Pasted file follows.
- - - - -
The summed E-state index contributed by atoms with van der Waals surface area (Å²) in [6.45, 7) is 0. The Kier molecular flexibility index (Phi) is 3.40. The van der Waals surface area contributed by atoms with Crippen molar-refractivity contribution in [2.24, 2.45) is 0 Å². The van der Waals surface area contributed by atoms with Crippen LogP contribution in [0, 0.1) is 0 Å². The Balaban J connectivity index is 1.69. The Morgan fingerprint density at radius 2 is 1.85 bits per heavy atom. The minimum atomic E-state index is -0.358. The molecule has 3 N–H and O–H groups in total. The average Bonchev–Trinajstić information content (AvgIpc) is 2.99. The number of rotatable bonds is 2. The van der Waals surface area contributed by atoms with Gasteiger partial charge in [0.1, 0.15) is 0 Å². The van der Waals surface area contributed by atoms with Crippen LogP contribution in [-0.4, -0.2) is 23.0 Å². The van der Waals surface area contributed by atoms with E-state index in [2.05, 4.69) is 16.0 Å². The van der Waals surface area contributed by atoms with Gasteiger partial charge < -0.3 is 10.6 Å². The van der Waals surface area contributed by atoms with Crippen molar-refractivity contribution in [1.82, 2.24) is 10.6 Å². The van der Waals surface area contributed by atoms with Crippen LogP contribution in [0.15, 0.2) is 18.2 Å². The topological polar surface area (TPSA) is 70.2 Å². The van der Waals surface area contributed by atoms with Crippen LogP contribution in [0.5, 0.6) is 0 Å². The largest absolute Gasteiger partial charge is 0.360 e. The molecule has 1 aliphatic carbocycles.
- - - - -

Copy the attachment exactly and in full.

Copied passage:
The summed E-state index contributed by atoms with van der Waals surface area (Å²) in [6.45, 7) is 0. The Kier molecular flexibility index (Phi) is 3.40. The van der Waals surface area contributed by atoms with Crippen molar-refractivity contribution in [2.24, 2.45) is 0 Å². The van der Waals surface area contributed by atoms with Crippen LogP contribution in [0, 0.1) is 0 Å². The Balaban J connectivity index is 1.69. The Morgan fingerprint density at radius 2 is 1.85 bits per heavy atom. The minimum atomic E-state index is -0.358. The molecule has 3 N–H and O–H groups in total. The average Bonchev–Trinajstić information content (AvgIpc) is 2.99. The number of rotatable bonds is 2. The van der Waals surface area contributed by atoms with Gasteiger partial charge in [0.1, 0.15) is 0 Å². The van der Waals surface area contributed by atoms with Crippen LogP contribution in [-0.4, -0.2) is 23.0 Å². The van der Waals surface area contributed by atoms with E-state index in [2.05, 4.69) is 16.0 Å². The van der Waals surface area contributed by atoms with Gasteiger partial charge < -0.3 is 10.6 Å². The van der Waals surface area contributed by atoms with Crippen molar-refractivity contribution in [1.82, 2.24) is 10.6 Å². The van der Waals surface area contributed by atoms with Crippen LogP contribution in [0.15, 0.2) is 18.2 Å². The topological polar surface area (TPSA) is 70.2 Å². The van der Waals surface area contributed by atoms with Crippen LogP contribution in [0.5, 0.6) is 0 Å². The largest absolute Gasteiger partial charge is 0.360 e. The molecule has 1 aliphatic carbocycles.